Versatile Foord proves her worth for the Matildas

Coaches don’t afford players huge praise unless they’re sure they can handle it and Caitlin Foord has reacted exactly how Matildas coach Alen Stajcic would have liked to his extraordinarily high rating of her potential.

Caitlin Foord

Source: Getty Images



After Foord, 21, had scored both goals in Australia’s 2-0 win over New Zealand in Ballarat on Saturday, Stajcic said of her: “She’s an unbelievable player. You just see how she runs at people, causes problems for opposition defences, and if she can add goal-scoring to her list of attributes there’s no reason she can’t be one of the best players in the world.”

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Asked what she thought of those comments, Foord said: “That’s obviously pretty good to hear, but I’ve got a lot of improvement, a lot of learning to do before I can consider myself even close to that category.

“I’m just taking each game as it comes and trying to get better and better each time.”

Foord is not afraid to say she has the ambition to be one of the world’s best.

“Yeah, of course, that would be amazing,” she said. “Obviously I just try to be the best I can be and if that was to go next to my name that would be pretty awesome, but I’ve still got a lot of work to do to try to get to that level.”

Like many of the current Matildas, Foord made her international debut while very young. She was just 16 when she first played for Australia, in May, 2011, yet within two months she had been judged best young player of the tournament at the FIFA Women’s World Cup.

Now 21, she has already played 44 times for her country, but when asked if she felt like a young veteran she explained why it didn’t feel that way to her.

“A lot of the other girls have done the same kind of thing,” she said. “So it doesn’t really feel like that to me, because we’ve all done it together. We’ve gained that experience together and turned into more experienced players as a whole.

“It might feel like that young veteran kind of thing if you did it on your own, but when it’s been a core group of us we just feel like we’re working together and supporting each other, as a team.”

Foord has grown up in a hurry, though. The experience of playing in big tournaments as a teenager and travelling the world inevitably does that to you.

Asked to describe herself now, compared to when she was 16, she said: “I was young and now I’ve got that experience behind me and it has made a big difference.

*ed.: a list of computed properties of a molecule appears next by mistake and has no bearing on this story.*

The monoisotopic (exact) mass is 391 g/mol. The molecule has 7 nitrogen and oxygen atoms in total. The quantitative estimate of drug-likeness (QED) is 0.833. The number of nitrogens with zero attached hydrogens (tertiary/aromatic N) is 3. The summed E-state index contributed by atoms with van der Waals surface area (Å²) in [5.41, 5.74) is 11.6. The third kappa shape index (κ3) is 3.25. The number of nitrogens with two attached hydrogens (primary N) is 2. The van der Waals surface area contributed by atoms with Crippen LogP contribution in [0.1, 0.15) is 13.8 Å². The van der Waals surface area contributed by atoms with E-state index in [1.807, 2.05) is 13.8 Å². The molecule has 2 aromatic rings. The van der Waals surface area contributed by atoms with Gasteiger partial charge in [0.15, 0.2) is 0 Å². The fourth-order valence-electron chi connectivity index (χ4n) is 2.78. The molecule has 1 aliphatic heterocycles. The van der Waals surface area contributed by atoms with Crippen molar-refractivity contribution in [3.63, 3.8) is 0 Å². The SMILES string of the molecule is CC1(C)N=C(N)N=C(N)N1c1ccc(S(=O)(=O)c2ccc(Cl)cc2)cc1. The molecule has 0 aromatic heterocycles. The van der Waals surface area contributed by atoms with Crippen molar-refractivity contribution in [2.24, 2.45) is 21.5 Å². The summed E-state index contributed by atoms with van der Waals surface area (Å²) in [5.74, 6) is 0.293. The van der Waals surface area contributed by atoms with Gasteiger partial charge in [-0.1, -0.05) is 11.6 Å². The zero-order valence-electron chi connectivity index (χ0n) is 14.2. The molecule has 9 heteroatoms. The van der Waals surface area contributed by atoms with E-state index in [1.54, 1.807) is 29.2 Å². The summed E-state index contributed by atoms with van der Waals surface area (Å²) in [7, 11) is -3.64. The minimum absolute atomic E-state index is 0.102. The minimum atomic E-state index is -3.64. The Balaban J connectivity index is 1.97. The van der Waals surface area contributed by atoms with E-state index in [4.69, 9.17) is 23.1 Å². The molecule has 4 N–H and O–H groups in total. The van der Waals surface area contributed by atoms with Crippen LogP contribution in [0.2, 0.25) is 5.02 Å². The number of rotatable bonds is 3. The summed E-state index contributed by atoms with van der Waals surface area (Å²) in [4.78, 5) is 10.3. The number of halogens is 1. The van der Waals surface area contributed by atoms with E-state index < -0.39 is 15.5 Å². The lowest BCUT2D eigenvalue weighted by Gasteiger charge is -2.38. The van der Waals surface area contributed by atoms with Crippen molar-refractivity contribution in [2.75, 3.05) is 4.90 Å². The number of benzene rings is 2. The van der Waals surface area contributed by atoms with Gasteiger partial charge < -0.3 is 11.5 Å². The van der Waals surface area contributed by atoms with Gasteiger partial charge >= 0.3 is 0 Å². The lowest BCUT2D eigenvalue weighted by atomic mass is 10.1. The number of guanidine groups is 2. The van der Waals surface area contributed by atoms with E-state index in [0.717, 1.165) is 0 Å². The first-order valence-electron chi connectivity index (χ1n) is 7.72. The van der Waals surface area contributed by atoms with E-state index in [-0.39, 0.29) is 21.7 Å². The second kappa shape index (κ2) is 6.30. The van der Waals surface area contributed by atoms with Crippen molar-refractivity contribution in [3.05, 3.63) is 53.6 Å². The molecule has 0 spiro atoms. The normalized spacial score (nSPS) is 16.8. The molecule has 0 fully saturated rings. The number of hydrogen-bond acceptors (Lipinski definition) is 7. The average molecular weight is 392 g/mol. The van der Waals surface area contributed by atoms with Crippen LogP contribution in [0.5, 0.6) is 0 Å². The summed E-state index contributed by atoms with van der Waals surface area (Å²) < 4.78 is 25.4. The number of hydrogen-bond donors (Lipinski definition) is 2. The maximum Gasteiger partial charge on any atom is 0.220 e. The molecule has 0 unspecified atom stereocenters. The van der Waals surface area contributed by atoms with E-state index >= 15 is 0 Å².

“All the travelling and two World Cups and two Olympic qualifying tournaments, I’ve played a lot of tough games and I’ve got that strong mentality now.

“Back then I was just hoping to get more game-time and now I want to play a main role in the team and score some goals and do some things for the team, like I did on Saturday.”

Foord has spent a lot of her time with the Matildas as a right-back who reacted well to the task of getting forward in attack and Stajcic obviously has plans to utilise her attacking skills by playing her as a winger more often.

She said she would play anywhere to get on the field, but that she had been concentrating on improving her finishing for a while in anticipation of spending more time as an attacker.

“It’s something I’ve gone away and worked really hard on, my finishing, because it was something I wasn’t very good at and something I’d get frustrated with myself about during the games when I was up there, because I couldn’t finish,” Foord said.

“When I put that second one away against New Zealand on Saturday I was really stoked, because 12 months ago there was no way I would have put that in the back of the net.”

Foord said the Matildas were looking to hold their intensity for much longer when they play New Zealand again at Etihad Stadium on Tuesday night. They dropped off at times in Saturday’s game.

“The first 15 minutes we were all very happy with,” she said. “Now we want to play like that for the full 90 minutes, build our way into the game and keep that intensity. We’re going to need that intensity for the full 90 minutes when we play at the Olympics in a couple of months.”


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5 min read
Published 7 June 2016 at 12:33pm
By Greg Prichard